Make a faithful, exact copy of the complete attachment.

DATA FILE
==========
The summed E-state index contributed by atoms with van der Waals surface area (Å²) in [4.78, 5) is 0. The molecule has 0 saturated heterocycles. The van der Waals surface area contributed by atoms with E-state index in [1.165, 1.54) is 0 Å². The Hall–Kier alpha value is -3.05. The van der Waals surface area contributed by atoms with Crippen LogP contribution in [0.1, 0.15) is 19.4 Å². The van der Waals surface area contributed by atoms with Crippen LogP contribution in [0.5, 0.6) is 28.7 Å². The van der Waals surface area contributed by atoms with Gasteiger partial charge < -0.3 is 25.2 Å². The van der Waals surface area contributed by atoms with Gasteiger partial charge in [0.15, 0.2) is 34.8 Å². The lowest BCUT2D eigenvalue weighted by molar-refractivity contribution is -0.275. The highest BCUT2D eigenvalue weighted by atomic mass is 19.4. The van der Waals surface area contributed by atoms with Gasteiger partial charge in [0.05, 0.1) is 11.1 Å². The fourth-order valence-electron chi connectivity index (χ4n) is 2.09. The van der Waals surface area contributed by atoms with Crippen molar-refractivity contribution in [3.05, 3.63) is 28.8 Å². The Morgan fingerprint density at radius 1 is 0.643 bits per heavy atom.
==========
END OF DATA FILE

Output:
The summed E-state index contributed by atoms with van der Waals surface area (Å²) in [4.78, 5) is 0. The molecule has 0 saturated heterocycles. The van der Waals surface area contributed by atoms with E-state index in [1.165, 1.54) is 0 Å². The Hall–Kier alpha value is -3.05. The van der Waals surface area contributed by atoms with Crippen LogP contribution in [0.1, 0.15) is 19.4 Å². The van der Waals surface area contributed by atoms with Crippen LogP contribution in [0.5, 0.6) is 28.7 Å². The van der Waals surface area contributed by atoms with Gasteiger partial charge < -0.3 is 25.2 Å². The van der Waals surface area contributed by atoms with Gasteiger partial charge in [0.15, 0.2) is 34.8 Å². The lowest BCUT2D eigenvalue weighted by molar-refractivity contribution is -0.275. The highest BCUT2D eigenvalue weighted by atomic mass is 19.4. The van der Waals surface area contributed by atoms with Gasteiger partial charge in [0.05, 0.1) is 11.1 Å². The fourth-order valence-electron chi connectivity index (χ4n) is 2.09. The van der Waals surface area contributed by atoms with Crippen molar-refractivity contribution in [3.05, 3.63) is 28.8 Å². The Morgan fingerprint density at radius 1 is 0.643 bits per heavy atom.